Monday, December 17, 2012

Sufjan Stevens at the Beachland Ballroom, 12/16/12

I'm fairly convinced that Sufjan Stevens is a genius.  I'm also convinced that he's a pretty weird guy, and that he's aware of this.  Last night, after stumbling over some lyrics early on in his new epic 12-minute holiday masterpiece "Christmas Unicorn," he wryly said, "Who wrote these lyrics, anyway?"  Oh yeah, and let's not forget that he was wearing an elaborate unicorn headdress festooned with balloons and feathers at the time.

There's just something about the guy.  I mean, who does these things?  How many indie folk musicians would bedeck themselves with sparkles and balloons and a unicorn horn during a show?  How many indie folk musicians would release 10 discs of Christmas music, one disc for each year, in two 5 disc sets, each packaged with all sorts of extras ranging from stickers to deep, thoughtful essays on the holiday season to temporary tattoos?  How many indie folk musicians would close an album (The Age of Adz) with a 25 minute pop song ("Impossible Soul")?  How many people, period, could even write a 25 minute pop song and make the whole thing absolutely brilliant?  And how many people could get a room full of mostly twenty-and-thirty-something indie music fans to boisterously sing along to a series of traditional Christmas carols?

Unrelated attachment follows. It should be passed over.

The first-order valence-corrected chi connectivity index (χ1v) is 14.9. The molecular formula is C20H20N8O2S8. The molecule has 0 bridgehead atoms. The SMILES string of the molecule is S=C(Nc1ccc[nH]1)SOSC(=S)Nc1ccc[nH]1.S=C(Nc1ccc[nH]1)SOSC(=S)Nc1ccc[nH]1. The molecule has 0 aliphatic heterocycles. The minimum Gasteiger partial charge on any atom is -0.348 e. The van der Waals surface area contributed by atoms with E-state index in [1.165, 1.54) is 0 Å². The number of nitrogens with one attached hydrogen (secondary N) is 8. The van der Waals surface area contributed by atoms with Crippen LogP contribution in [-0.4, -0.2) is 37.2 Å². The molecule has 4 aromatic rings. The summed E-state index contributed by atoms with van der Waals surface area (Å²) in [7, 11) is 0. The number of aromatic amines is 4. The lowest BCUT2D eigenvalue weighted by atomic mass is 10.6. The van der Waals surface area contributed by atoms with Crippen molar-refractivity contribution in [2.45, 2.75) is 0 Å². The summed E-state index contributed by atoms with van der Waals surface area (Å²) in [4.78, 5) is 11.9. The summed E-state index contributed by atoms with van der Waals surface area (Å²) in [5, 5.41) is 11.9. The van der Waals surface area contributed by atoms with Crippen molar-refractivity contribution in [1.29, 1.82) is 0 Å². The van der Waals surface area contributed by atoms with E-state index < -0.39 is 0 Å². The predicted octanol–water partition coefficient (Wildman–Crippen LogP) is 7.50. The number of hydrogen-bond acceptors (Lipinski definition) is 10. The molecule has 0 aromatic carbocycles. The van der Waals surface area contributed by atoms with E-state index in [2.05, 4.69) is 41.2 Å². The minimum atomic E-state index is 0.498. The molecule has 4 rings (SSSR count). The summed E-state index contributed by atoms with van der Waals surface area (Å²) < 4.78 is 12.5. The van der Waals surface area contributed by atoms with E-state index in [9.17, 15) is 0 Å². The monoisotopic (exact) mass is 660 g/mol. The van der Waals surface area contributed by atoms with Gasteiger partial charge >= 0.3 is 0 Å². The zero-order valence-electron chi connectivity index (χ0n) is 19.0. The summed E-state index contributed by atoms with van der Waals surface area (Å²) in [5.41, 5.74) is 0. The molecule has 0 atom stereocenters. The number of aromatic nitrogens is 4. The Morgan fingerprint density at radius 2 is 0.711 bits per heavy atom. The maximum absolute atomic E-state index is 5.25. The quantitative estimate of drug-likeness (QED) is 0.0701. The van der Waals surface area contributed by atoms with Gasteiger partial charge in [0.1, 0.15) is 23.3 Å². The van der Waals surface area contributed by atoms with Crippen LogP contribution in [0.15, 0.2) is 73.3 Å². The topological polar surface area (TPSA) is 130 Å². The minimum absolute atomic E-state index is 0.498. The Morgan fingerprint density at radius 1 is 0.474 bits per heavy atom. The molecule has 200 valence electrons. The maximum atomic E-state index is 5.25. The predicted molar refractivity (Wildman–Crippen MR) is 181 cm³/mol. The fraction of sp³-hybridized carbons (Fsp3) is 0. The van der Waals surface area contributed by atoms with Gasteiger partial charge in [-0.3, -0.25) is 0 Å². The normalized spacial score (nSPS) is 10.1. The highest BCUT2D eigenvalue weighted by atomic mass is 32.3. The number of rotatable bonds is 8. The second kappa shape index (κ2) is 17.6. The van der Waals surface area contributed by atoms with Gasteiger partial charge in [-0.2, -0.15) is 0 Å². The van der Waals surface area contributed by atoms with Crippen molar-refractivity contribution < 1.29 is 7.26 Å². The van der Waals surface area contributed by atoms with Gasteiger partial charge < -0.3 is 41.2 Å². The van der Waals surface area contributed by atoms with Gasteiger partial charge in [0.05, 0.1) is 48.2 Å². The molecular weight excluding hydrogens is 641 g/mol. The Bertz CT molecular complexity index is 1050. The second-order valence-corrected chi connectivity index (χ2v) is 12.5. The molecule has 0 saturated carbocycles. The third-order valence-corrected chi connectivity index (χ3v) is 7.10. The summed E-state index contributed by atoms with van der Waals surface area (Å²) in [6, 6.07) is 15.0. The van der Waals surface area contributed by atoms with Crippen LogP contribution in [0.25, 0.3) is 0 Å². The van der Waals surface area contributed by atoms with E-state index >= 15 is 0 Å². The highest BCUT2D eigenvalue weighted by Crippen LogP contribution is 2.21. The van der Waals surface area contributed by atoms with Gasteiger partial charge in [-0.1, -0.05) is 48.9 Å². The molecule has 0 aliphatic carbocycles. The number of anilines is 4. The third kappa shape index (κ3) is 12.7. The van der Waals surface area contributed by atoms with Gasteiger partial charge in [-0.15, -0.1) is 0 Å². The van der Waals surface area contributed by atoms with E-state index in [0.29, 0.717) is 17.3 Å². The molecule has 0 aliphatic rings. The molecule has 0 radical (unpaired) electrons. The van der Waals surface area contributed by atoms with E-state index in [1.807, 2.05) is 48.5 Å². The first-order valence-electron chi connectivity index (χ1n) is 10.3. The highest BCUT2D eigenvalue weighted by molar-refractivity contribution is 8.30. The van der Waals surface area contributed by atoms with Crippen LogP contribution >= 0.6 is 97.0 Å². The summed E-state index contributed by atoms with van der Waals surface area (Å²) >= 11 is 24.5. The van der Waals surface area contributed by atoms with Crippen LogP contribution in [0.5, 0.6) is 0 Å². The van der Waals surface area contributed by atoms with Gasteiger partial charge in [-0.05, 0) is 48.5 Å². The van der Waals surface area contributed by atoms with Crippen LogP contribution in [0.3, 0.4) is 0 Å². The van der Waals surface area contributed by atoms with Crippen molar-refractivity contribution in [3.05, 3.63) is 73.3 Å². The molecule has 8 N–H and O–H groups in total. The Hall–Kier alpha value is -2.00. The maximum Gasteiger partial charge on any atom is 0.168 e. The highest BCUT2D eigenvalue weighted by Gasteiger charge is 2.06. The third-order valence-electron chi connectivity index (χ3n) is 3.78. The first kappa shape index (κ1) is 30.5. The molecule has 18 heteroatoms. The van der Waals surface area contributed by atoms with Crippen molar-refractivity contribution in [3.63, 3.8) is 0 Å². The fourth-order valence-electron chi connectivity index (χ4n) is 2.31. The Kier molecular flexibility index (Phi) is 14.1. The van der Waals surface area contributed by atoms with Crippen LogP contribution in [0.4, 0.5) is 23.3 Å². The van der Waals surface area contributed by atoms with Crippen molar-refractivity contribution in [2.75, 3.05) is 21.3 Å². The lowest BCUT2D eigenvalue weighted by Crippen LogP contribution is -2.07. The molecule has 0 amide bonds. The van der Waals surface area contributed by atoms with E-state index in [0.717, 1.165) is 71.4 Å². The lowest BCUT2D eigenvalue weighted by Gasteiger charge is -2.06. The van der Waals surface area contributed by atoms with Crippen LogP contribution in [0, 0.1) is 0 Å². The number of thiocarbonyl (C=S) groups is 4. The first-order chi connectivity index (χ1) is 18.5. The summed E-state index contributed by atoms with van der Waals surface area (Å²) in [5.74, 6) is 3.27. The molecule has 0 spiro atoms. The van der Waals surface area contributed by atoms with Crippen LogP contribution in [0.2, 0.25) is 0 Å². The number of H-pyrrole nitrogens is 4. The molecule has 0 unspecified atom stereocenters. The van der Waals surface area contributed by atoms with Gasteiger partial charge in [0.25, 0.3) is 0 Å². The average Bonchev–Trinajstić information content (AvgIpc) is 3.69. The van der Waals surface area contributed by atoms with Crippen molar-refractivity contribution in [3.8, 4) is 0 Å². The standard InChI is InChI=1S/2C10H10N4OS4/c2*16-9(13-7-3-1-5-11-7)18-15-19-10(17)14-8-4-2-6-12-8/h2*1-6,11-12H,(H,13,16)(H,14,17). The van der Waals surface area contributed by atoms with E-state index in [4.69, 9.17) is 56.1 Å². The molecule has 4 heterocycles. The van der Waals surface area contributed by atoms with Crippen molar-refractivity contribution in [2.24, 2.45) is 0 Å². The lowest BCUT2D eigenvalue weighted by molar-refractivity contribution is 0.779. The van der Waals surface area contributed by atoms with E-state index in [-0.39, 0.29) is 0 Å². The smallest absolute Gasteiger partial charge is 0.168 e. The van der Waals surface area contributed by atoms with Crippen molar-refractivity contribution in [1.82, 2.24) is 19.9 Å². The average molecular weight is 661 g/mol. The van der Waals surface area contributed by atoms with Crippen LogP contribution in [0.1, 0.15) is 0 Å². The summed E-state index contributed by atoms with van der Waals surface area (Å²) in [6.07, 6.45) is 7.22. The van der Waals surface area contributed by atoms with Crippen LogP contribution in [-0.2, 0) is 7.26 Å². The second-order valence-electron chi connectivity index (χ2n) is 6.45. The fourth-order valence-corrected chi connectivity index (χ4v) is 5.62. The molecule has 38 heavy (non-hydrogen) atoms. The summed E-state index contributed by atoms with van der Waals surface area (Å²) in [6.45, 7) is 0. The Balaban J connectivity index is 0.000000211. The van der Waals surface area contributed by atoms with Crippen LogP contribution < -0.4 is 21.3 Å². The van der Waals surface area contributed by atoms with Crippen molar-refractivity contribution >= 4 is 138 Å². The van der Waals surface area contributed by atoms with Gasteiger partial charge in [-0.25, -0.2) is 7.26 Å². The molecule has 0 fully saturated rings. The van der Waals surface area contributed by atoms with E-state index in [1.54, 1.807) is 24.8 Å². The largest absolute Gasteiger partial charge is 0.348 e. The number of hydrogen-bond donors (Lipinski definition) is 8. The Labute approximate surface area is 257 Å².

I certainly had high expectations for Sufjan's concert at the Beachland, where I'd seen him twice previously.  Both were great shows, and I was excited to see him perform his holiday music, which I love.  That's something I never would have thought I'd say as recently as a few years ago.  I can't say that I ever had any particular fondness for Christmas music before I started listening to Sufjan's Songs For Christmas collection.  I fell in love with the first five disc release, both for the beautiful renditions of traditional carols and (especially) for some of the best original songs of Sufjan's career.  This year he came out with the second five disc set.  It's easily even more ambitious than the first, and I'm beginning to feel that it's just as great.  So Cara and I headed over to the venue a half hour before doors opened, hoping we'd be able to get a decent spot near the stage (last time we'd been near the back), and fortunately, the line was not yet too long when we got there.

I knew beforehand that the show was going to be quite a spectacle, but when I walked into the ballroom, my eyes instantly widened at what I saw.  The stage was all decked out in holiday cheer, and that was nice enough, but to the left of the stage...

There was a giant, colorful, game-show-style wheel stretching from floor to ceiling with the names of different Christmas carols festively decorating it.  One might have guessed that this wheel would be spun during the show to select the songs that would be used for the sing-a-long portion of the night, and one would have been right.  This was all tremendous fun.  There were even hymn booklets handed out at the entrance to ensure that everyone could sing along.  Here's the cover (make note of the instructions printed on it):